It was Russia that's that that until the election for them. And then they investigated us for two years and legal fees and headaches later, they found, well, actually, Russia had nothing to do with with Donald Trump winning. He won because he had a better message, a better campaign. And America wanted an outsider like him. So so I think it's the same thing now. There's a tremendous amount of enthusiasm. Our polls show that in all the swing states that Trump won last time, he's either ahead or he's within the margin.
But we're seeing tremendous trends. There was just a poll in Minnesota that showed him even Michigan, again, gone from showing him 14 down to now, basically even. And we're seeing that all throughout the Midwest. And I think that the American people, they they want to see a president that's going to stand with the police. They know that Donald Trump can bring back jobs and they realize that the Democrats, the only thing that they have to offer is that they don't like Donald Trump.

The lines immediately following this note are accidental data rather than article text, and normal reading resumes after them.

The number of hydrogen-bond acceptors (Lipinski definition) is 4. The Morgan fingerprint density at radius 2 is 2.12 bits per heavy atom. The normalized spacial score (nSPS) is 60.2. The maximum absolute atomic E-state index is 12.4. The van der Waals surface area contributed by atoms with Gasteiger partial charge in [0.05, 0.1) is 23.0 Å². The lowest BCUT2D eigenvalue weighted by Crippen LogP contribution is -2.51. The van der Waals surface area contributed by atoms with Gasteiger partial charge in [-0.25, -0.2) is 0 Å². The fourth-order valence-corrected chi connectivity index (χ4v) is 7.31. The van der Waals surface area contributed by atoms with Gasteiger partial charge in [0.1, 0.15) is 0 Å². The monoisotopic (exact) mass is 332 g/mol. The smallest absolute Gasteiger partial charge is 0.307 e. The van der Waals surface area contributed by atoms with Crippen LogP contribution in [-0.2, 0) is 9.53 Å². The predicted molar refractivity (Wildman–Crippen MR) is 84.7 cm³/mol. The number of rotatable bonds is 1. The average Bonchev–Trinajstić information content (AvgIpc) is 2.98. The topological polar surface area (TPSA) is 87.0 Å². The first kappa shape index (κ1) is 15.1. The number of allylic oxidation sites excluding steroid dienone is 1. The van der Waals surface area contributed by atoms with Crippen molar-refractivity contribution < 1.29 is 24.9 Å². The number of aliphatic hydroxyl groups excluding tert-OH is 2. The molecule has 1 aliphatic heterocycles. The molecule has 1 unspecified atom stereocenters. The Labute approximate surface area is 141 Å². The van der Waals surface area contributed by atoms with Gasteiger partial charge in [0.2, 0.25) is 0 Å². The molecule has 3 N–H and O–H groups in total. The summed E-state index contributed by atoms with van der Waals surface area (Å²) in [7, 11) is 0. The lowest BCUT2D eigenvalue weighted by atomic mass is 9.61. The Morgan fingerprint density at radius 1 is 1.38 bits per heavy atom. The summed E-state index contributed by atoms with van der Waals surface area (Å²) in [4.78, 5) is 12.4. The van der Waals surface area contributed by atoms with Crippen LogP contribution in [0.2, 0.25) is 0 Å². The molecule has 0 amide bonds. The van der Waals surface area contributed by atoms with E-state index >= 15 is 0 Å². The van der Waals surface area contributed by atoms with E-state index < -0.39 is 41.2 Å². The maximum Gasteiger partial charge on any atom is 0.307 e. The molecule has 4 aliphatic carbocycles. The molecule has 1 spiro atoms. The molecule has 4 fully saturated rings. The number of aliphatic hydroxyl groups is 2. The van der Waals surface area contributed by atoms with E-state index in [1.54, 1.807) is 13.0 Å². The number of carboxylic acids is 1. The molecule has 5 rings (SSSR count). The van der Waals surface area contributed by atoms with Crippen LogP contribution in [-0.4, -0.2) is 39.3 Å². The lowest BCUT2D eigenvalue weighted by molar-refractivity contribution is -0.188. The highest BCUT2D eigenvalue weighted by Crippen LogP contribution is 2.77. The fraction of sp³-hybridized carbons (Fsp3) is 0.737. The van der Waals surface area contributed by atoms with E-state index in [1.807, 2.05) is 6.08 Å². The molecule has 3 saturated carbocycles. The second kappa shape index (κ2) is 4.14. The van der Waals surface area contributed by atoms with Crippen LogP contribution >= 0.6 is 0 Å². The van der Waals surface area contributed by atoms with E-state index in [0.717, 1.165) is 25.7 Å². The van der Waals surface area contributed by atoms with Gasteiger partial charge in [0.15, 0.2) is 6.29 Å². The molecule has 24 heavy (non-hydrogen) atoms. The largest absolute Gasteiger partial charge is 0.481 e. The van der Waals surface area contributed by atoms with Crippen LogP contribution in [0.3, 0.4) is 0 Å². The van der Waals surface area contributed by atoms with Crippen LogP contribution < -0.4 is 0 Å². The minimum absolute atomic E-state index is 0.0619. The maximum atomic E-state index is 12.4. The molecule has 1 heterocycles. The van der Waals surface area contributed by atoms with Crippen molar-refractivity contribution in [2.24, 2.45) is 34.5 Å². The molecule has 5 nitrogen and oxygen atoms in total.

But that's not enough to explain to people what their vision is for the country. And at the end of the day, the president has a vision. It's a clear vision. Nothing's hidden. Right. You don't have to guess what he's thinking. Just look on Twitter. You don't have to guess what his policies are. Just look at what he said. But he's got a very clear and effective way for America. And the one thing with President Trump as well is that if he gives a promise, he's going to keep that promise, unlike most politicians.
So he he demands results. He gets things done. And and so we feel really good. I think that if you look at the state by state, obviously Florida, we won that last time by more than by by a lot of votes, I believe are going to win this time by more. Same with Ohio, North Carolina and Georgia, we think are looking very good. That Arizona the same. And then you need a break. One of the states in the Midwest.